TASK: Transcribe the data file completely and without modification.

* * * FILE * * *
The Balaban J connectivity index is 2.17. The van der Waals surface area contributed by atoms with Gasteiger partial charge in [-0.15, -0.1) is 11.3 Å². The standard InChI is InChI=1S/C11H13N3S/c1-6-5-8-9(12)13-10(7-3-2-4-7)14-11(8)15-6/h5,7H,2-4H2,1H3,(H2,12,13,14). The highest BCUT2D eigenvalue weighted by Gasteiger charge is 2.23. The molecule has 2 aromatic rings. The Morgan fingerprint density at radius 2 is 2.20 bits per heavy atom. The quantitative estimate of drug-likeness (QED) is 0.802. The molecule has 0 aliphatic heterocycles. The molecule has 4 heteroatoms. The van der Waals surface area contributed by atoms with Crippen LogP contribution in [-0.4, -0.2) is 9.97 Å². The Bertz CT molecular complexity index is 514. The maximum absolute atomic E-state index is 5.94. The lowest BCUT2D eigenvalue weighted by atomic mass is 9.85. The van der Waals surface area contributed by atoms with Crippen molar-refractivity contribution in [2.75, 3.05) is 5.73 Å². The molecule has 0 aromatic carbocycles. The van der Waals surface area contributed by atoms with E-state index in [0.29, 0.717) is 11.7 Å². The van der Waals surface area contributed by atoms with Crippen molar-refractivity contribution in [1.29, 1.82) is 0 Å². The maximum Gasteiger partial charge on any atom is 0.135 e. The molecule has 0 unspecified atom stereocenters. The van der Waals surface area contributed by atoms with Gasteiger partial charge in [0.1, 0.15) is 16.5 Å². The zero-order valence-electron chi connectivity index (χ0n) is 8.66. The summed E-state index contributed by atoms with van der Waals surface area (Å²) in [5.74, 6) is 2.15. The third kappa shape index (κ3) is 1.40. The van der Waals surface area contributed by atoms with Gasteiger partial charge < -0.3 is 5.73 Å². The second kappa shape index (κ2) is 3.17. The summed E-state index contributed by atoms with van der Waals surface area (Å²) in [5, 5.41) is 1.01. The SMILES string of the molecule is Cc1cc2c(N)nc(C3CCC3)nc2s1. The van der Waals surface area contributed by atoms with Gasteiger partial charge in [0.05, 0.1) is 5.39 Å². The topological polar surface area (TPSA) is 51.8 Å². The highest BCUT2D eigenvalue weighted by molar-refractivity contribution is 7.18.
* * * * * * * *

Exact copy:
The Balaban J connectivity index is 2.17. The van der Waals surface area contributed by atoms with Gasteiger partial charge in [-0.15, -0.1) is 11.3 Å². The standard InChI is InChI=1S/C11H13N3S/c1-6-5-8-9(12)13-10(7-3-2-4-7)14-11(8)15-6/h5,7H,2-4H2,1H3,(H2,12,13,14). The highest BCUT2D eigenvalue weighted by Gasteiger charge is 2.23. The molecule has 2 aromatic rings. The Morgan fingerprint density at radius 2 is 2.20 bits per heavy atom. The quantitative estimate of drug-likeness (QED) is 0.802. The molecule has 0 aliphatic heterocycles. The molecule has 4 heteroatoms. The van der Waals surface area contributed by atoms with Crippen LogP contribution in [-0.4, -0.2) is 9.97 Å². The Bertz CT molecular complexity index is 514. The maximum absolute atomic E-state index is 5.94. The lowest BCUT2D eigenvalue weighted by atomic mass is 9.85. The van der Waals surface area contributed by atoms with Crippen molar-refractivity contribution in [2.75, 3.05) is 5.73 Å². The molecule has 0 aromatic carbocycles. The van der Waals surface area contributed by atoms with E-state index in [0.29, 0.717) is 11.7 Å². The van der Waals surface area contributed by atoms with Crippen molar-refractivity contribution in [1.29, 1.82) is 0 Å². The maximum Gasteiger partial charge on any atom is 0.135 e. The molecule has 0 unspecified atom stereocenters. The van der Waals surface area contributed by atoms with Gasteiger partial charge in [0.1, 0.15) is 16.5 Å². The zero-order valence-electron chi connectivity index (χ0n) is 8.66. The summed E-state index contributed by atoms with van der Waals surface area (Å²) in [5.74, 6) is 2.15. The third kappa shape index (κ3) is 1.40. The van der Waals surface area contributed by atoms with Gasteiger partial charge < -0.3 is 5.73 Å². The second kappa shape index (κ2) is 3.17. The summed E-state index contributed by atoms with van der Waals surface area (Å²) in [5, 5.41) is 1.01. The SMILES string of the molecule is Cc1cc2c(N)nc(C3CCC3)nc2s1. The van der Waals surface area contributed by atoms with Gasteiger partial charge in [0.05, 0.1) is 5.39 Å². The topological polar surface area (TPSA) is 51.8 Å². The highest BCUT2D eigenvalue weighted by molar-refractivity contribution is 7.18.